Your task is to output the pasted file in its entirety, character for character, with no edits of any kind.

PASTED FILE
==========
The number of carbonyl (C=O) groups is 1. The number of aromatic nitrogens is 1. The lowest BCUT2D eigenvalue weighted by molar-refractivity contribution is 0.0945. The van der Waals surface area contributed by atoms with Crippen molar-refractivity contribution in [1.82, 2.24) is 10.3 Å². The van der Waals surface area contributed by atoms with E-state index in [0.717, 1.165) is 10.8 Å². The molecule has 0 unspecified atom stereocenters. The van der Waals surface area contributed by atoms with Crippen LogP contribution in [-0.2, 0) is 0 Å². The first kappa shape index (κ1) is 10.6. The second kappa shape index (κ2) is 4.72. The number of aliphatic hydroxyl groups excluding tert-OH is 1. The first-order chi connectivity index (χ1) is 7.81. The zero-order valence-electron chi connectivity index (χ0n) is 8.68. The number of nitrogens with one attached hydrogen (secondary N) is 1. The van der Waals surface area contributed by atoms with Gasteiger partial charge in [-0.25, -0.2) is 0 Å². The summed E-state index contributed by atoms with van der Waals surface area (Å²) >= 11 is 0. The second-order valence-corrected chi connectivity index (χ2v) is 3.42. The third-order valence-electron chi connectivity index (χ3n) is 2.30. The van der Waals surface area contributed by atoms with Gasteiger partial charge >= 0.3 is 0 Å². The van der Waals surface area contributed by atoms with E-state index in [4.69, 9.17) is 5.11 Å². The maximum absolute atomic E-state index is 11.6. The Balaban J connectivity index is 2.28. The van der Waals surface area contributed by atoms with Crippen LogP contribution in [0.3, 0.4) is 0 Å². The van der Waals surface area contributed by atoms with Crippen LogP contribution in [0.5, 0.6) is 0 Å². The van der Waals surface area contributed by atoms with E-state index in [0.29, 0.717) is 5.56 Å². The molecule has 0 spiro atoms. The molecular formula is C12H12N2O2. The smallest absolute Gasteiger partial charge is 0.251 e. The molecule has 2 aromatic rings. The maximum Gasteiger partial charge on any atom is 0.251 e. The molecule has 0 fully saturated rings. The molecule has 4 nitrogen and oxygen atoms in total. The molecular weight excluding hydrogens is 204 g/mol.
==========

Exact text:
The number of carbonyl (C=O) groups is 1. The number of aromatic nitrogens is 1. The lowest BCUT2D eigenvalue weighted by molar-refractivity contribution is 0.0945. The van der Waals surface area contributed by atoms with Crippen molar-refractivity contribution in [1.82, 2.24) is 10.3 Å². The van der Waals surface area contributed by atoms with E-state index in [0.717, 1.165) is 10.8 Å². The molecule has 0 unspecified atom stereocenters. The van der Waals surface area contributed by atoms with Crippen LogP contribution in [-0.2, 0) is 0 Å². The first kappa shape index (κ1) is 10.6. The second kappa shape index (κ2) is 4.72. The number of aliphatic hydroxyl groups excluding tert-OH is 1. The first-order chi connectivity index (χ1) is 7.81. The zero-order valence-electron chi connectivity index (χ0n) is 8.68. The number of nitrogens with one attached hydrogen (secondary N) is 1. The van der Waals surface area contributed by atoms with Gasteiger partial charge in [-0.25, -0.2) is 0 Å². The summed E-state index contributed by atoms with van der Waals surface area (Å²) >= 11 is 0. The second-order valence-corrected chi connectivity index (χ2v) is 3.42. The third-order valence-electron chi connectivity index (χ3n) is 2.30. The van der Waals surface area contributed by atoms with Gasteiger partial charge >= 0.3 is 0 Å². The van der Waals surface area contributed by atoms with E-state index in [4.69, 9.17) is 5.11 Å². The maximum absolute atomic E-state index is 11.6. The Balaban J connectivity index is 2.28. The van der Waals surface area contributed by atoms with Crippen LogP contribution in [0.3, 0.4) is 0 Å². The van der Waals surface area contributed by atoms with Crippen LogP contribution in [0.5, 0.6) is 0 Å². The van der Waals surface area contributed by atoms with E-state index in [0.29, 0.717) is 5.56 Å². The molecule has 0 spiro atoms. The molecular formula is C12H12N2O2. The smallest absolute Gasteiger partial charge is 0.251 e. The molecule has 2 aromatic rings. The maximum Gasteiger partial charge on any atom is 0.251 e. The molecule has 0 fully saturated rings. The molecule has 4 nitrogen and oxygen atoms in total. The molecular weight excluding hydrogens is 204 g/mol.